Christmas tree
Christmas Tree
Type Mass mailer worm
Date Discovered 1987.12.09
Place of Origin Clausthal-Zellerfeld, Germany
Source Language REXX
Platform REXX on VM/CMS
File Type(s) .EXEC
Infection Length 2,479 bytes
Reported Costs

Christmas Tree was an early mass-mailing worm coded in late 1987, whose most prominent feature was an ASCII art Christmas tree. Christmas Tree was the first program to paralyse a network and hilight the need to educate computer users about the dangers of opening strange email attachments.


The program arrives in an email with the subject line "Let this exec run and enjoy yourself!". The user must execute the program by typing christma or christmas. When executed, Christmas Tree displays an ASCII Christmas tree. It then reads the files NAMES and NETLOG, files containing the addresses of communication partners, and mails itself to every email address in them.

Bitnet nodes send a message back to the sender for every file that passes through them. Depending on how many nodes a single copy of the worm passed through until it reached its destination computer, it could generate from one to twenty messages on the sender's screen. With many copies of the worm being sent at once, hundreds of lines could be generated on a user's screen, interrupting work.

The Christmas tree looks similar to this:

         *************                A
          ***********                VERY
      *******************            HAPPY
        ***************            CHRISTMAS
    ***********************         AND MY
      *******************         BEST WISHES
  ***************************     FOR THE NEXT
            ******                    YEAR

A comment inside the Christmas Tree source code contains the comment:

  browsing this file is no fun at all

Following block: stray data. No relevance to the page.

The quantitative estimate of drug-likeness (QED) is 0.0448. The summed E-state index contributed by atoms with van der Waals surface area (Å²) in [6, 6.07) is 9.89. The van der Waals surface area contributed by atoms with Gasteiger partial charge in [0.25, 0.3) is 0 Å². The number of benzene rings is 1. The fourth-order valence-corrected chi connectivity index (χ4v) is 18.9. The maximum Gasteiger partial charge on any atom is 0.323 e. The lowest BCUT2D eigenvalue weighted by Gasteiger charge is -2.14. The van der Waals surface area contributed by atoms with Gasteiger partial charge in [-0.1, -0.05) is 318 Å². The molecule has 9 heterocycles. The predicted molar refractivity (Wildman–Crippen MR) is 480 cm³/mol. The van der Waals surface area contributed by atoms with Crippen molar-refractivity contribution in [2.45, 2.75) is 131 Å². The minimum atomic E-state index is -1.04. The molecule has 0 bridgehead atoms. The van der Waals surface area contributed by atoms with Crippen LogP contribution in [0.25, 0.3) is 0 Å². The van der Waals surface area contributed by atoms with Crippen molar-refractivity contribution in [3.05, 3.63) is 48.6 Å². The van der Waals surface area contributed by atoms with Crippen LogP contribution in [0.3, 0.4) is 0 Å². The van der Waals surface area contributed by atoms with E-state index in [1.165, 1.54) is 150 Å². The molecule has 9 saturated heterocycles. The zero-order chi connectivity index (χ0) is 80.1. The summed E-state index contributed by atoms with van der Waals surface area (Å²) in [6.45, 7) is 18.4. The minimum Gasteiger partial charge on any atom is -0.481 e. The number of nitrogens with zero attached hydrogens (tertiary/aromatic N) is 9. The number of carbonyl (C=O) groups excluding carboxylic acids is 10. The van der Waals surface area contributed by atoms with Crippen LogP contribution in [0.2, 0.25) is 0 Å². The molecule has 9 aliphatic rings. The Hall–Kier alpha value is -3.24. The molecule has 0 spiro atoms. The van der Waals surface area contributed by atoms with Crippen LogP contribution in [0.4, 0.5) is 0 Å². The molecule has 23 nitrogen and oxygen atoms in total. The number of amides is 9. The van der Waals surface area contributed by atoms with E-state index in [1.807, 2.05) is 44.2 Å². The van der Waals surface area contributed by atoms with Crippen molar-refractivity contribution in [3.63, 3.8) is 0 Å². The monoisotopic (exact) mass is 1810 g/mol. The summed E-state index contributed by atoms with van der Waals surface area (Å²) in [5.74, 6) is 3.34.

just type CHRISTMAS from cms

The worm will not run on any systems other than VM/CMS. A computer with a REXX interpreter may be able to display the greeting, but NAMES and NETLOG are unique to the VM/CMS system, and therefore the worm will be unable to collect the contact information necessary to replicate itself.


The first known infection of Christmas Tree was reported in 1987 on December 9th. Christmas Tree made it onto the EARNet (European Academic Research Network), and from there to BITNET and finally spread to IBM's VNet electronic mail network by December 15th. On Bitnet, it was contained and mostly destroyed by December 14. IBM's VNet was paralysed on 1987.12.17 and brought to a standstill two days later, only getting rid of the worm by shutting down the network. All of the networks it spread on experienced some disruption.

In 1990, Christmas Tree resurfaced after being posted to Usenet. IBM was forced to shut down its 350,000-terminal network in order to disinfect the network.


The worm was created by an unnamed student at the University of Clausthal in former West Germany. The creator was found at least by December 21 and barred from using his/her system. The author said that the damage was unintentional and that the program was written to send Christmas greetings to his friends.

Other Facts

Its status as a trojan or a worm is a subject of debate, and many people have made good cases for both sides. Those who believe it is a trojan cite the fact that it requires the user to download and run the attachment to make it replicate. One particularly interesting case says that the worm needs to send a small piece of itself like an exploit to determine if the system is hospitable or not. Currently the Virus Encyclopedia refers to the Christmas Tree program as a worm.

Holiday-themed worms and viruses became a common theme since worms and viruses became so popular. The big worm threat of the next year would be the Father Christmas worm. There is a variant of the Vienna virus named Chionka (Polish for christmas tree) that displays a very similar tree and greeting. A virus a couple years later named Tannenbaum, also from Germany, would be notable for displaying an ASCII Christmas tree. In the era of worms in the early 2000's, worms such as Quizy and Navidad have Christmas mentioned in their email or attachment as a tactic to get the user to open them. Dasher was likely named for making its run around the time of the Christmas holiday. Maldal has a Christmas theme as a part of its payload.


Ross Patterson. The Risks Digest, "Re: IBM Christmas Virus", Volume 5: Issue 80. 1987.12.21

VX Heavens, "Viruses for the "Exotic" Platforms".

Otto Stolz. VIRUS-L Digest, Volume 5, Issue 178, "Re: CHRISTMA: The "Card"! (CVP)". 1992.11.12

Bridget Rutty, -, -, Issue 195. 1992.12.02

Wes Morgan. Computer Underground Digest, Volume 2, Issue #2.07. 1990.10.15

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